Mohammed, where are you?
Ian Timberlake, AFP’s former Sudan bureau chief, would regularly call an old friend there for a chat. But not long after two rival generals plunged the country into war in April, Mohammed suddenly went silent
Years after I left Sudan, I still kept in touch with Mohammed. Then the war came. I called him my teacher, but more importantly, Mohammed became my friend. Now I don’t know if he is dead or alive.
Sudan’s war is more than two months old and has killed nearly 2,800 people. Roughly 2.8 million have been forced to flee their homes, including hundreds of thousands who escaped to neighbouring countries.
I got to know Mohammed several years ago while based in Khartoum as AFP’s Sudan bureau chief. He worked as a clerk of sorts and helped complete some documents for me. Mohammed was about my age, moustached, and – like me – balding.
I enjoyed his company and often visited his workplace just to savour the banter and laid-back atmosphere among him and his colleagues. Mohammed shared his knowledge of African culture, history and many other topics.
He became my unofficial Arabic instructor. Once, I visited his home and met his family. I tried to repay the favours by delivering cooking oil and other essential goods for him and his colleagues during the Eid festival.
I cannot tell you his real name or further identify him because of the uncertainty surrounding his situation.
When my posting to Khartoum finished in 2014, Mohammed was with me to the end. He came to see me off, sitting on the steps of the modern apartment building where I lived and worked, before I boarded a minibus for the short ride to the airport.
Mohammed had brought two special gifts. One was a piece of palm leaf, light-green and firm. The other was a "funduk”, a handmade wooden mortar.
I am not quite sure what the palm was for, but I still have that precious leaf, which I guard protectively because of what happened to the funduk. Khartoum airport security seized it, claiming it could be a dangerous weapon.
After numerous run-ins with authorities who objected to our coverage under the then strongman Omar al-Bashir, I viewed the seizure as their final act of retribution.
I never had the heart to tell Mohammed.
I moved on to Saudi Arabia, then even further away to Washington, DC – closer to my hometown of Toronto – and now I’m nearer Sudan again, in Cyprus. Wherever I was, I called Mohammed. We talked loudly and shared laughs. “Ian ajooz”, (old man), he would say, or “Ian magnoon” (crazy).
He always pronounced my name incorrectly as “eye-an”, but to me it didn’t really matter. “How’s your wife? Are your parents OK?” And I would in turn ask about each of his cohorts.
Mohammed didn’t have a smartphone, so the only way to reach him was by calling his old mobile. Telephone links with Sudan had always been hit-and-miss. You’d often get a bouncy musical jingle and a woman’s voice cheerfully apologising that the number could not currently be reached.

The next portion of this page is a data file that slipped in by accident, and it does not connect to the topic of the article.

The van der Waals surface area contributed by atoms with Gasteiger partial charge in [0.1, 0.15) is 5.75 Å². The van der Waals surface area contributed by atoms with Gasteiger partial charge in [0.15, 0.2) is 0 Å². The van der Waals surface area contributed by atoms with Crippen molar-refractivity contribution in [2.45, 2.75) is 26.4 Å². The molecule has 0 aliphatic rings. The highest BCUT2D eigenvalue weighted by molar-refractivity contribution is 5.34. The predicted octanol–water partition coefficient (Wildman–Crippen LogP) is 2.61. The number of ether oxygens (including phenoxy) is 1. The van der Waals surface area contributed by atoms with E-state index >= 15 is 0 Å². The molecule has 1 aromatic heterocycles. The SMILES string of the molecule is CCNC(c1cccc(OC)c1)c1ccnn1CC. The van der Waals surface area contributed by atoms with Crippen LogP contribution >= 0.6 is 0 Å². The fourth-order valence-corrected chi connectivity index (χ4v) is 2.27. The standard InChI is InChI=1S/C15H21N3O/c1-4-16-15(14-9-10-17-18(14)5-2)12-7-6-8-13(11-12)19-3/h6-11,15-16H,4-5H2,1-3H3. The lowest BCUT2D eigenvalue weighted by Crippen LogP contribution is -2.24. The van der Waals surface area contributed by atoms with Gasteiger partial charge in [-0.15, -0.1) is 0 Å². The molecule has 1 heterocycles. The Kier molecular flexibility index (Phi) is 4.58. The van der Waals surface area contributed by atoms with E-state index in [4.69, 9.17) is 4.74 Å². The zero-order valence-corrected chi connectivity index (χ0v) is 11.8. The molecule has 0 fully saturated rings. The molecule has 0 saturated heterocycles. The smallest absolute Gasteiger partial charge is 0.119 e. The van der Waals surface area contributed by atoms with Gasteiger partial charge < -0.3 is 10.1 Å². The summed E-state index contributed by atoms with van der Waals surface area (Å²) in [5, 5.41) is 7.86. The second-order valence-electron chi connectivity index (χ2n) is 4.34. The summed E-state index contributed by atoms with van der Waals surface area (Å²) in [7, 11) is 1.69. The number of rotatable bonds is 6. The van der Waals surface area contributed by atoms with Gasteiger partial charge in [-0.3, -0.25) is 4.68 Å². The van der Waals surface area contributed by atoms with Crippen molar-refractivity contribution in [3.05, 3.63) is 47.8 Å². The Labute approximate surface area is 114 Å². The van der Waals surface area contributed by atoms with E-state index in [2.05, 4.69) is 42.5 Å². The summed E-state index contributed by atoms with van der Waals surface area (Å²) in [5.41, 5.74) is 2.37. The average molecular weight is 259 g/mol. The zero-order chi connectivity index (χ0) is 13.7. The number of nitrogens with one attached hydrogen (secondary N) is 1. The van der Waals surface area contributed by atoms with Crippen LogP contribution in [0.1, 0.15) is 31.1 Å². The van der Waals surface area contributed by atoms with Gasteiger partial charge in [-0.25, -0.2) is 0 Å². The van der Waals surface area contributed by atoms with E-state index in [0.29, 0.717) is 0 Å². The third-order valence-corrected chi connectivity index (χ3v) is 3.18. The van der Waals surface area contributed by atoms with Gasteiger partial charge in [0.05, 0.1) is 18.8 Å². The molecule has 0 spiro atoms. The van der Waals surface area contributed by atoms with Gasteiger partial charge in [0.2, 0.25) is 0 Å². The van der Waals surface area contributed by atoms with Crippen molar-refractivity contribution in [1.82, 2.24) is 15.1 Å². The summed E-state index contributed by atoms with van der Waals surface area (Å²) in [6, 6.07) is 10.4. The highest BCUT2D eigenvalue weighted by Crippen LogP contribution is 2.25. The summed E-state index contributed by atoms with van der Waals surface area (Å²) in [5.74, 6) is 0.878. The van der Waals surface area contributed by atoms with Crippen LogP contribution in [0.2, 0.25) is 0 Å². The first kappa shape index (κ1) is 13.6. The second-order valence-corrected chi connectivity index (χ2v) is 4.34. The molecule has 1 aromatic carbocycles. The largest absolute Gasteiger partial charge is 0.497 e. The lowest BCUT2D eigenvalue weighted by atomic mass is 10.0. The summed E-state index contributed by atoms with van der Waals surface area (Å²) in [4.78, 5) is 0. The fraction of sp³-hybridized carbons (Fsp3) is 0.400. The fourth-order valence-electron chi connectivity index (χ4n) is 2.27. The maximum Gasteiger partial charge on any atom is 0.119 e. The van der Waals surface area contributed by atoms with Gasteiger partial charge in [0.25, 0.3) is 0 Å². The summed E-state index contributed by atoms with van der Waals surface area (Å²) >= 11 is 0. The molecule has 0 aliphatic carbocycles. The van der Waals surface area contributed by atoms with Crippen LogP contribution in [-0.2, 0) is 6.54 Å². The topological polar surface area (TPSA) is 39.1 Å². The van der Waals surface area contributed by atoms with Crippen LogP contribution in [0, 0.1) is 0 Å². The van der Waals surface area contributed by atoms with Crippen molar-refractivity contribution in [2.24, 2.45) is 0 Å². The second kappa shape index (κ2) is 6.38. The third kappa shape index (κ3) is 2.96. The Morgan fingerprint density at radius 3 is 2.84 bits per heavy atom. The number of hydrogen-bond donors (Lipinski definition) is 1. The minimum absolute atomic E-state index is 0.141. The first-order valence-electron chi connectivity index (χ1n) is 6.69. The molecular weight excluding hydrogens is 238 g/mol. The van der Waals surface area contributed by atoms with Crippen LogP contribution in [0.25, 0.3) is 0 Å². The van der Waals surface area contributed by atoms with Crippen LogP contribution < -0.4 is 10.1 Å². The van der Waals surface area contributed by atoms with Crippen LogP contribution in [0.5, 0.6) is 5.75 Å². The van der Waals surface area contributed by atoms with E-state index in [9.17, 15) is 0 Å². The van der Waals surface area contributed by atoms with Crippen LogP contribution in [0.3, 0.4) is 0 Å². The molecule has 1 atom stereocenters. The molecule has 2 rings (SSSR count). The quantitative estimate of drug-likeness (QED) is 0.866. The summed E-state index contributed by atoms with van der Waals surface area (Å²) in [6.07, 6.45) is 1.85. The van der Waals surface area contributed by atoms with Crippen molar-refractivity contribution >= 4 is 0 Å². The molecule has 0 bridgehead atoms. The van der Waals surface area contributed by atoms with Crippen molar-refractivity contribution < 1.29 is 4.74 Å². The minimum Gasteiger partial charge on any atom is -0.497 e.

I’d keep trying and would eventually get through. Mohammed would talk in Arabic and I’d sometimes be able to respond. More often than not, I couldn’t understand but he patiently reverted to teacher mode, in English, trying to help me.
“You can say...” and he’d give an Arabic example or, more likely, various examples including in Sudanese dialect. He’d always spell out the words in English so they would be clear to me. “Thank you, my teacher,” I’d say in Arabic, to his amusement.
Just before the war began Mohammed asked if I could send him a smartphone, which he said would help him to teach me better. I wasn’t able to at the time. Maybe if I had, it would’ve been easier to reach him, although all communications have been badly affected by the war, and electricity is scarce.
I’ve had better luck learning the fate of other people I knew, and relieved to know they are OK. One survived the difficult journey to Ethiopia, arriving safely with his family. Some were fortunate enough to have been out of the country when the war began on April 15.
In the earliest stages of the fighting I couldn’t reach Mohammed but finally got through after a few days. “A lot of people died,” he said. But he, his family, and his old gang all were safe, and it seemed as if he wasn’t worried about food supply.
Reassured, I let several days pass before I tried to call again. Again, again, and again. I have tried virtually every day since, often many times a day. All I get is that bouncy music and the woman’s cheerful voice.
Maybe Mohammed had to flee and couldn’t take his phone. Maybe he has no electricity to recharge it. Or maybe...
I’m left wondering if I will ever hear his laughter again. Where are you, my friend?
Edited by Fiachra Gibbons in Paris